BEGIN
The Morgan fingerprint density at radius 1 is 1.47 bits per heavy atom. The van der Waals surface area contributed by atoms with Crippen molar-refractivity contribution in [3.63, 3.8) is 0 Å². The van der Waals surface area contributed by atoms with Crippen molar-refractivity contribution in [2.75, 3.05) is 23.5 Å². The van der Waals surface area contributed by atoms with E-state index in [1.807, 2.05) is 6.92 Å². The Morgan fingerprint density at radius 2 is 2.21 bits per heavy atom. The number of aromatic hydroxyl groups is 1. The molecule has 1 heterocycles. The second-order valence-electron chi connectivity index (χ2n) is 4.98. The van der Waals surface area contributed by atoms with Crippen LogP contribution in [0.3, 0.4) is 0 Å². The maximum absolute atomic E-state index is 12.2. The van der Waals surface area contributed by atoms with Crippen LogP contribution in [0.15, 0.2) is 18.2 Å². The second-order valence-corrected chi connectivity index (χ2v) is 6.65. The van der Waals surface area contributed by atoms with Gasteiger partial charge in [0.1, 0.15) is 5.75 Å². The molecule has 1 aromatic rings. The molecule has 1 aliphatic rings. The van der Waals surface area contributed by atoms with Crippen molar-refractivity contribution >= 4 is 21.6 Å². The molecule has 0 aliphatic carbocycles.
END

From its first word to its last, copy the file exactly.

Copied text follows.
The Morgan fingerprint density at radius 1 is 1.47 bits per heavy atom. The van der Waals surface area contributed by atoms with Crippen molar-refractivity contribution in [3.63, 3.8) is 0 Å². The van der Waals surface area contributed by atoms with Crippen molar-refractivity contribution in [2.75, 3.05) is 23.5 Å². The van der Waals surface area contributed by atoms with E-state index in [1.807, 2.05) is 6.92 Å². The Morgan fingerprint density at radius 2 is 2.21 bits per heavy atom. The number of aromatic hydroxyl groups is 1. The molecule has 1 heterocycles. The second-order valence-electron chi connectivity index (χ2n) is 4.98. The van der Waals surface area contributed by atoms with Crippen LogP contribution in [0.3, 0.4) is 0 Å². The maximum absolute atomic E-state index is 12.2. The van der Waals surface area contributed by atoms with Crippen LogP contribution in [0.15, 0.2) is 18.2 Å². The second-order valence-corrected chi connectivity index (χ2v) is 6.65. The van der Waals surface area contributed by atoms with Gasteiger partial charge in [0.1, 0.15) is 5.75 Å². The molecule has 1 aromatic rings. The molecule has 1 aliphatic rings. The van der Waals surface area contributed by atoms with Crippen molar-refractivity contribution >= 4 is 21.6 Å². The molecule has 0 aliphatic carbocycles.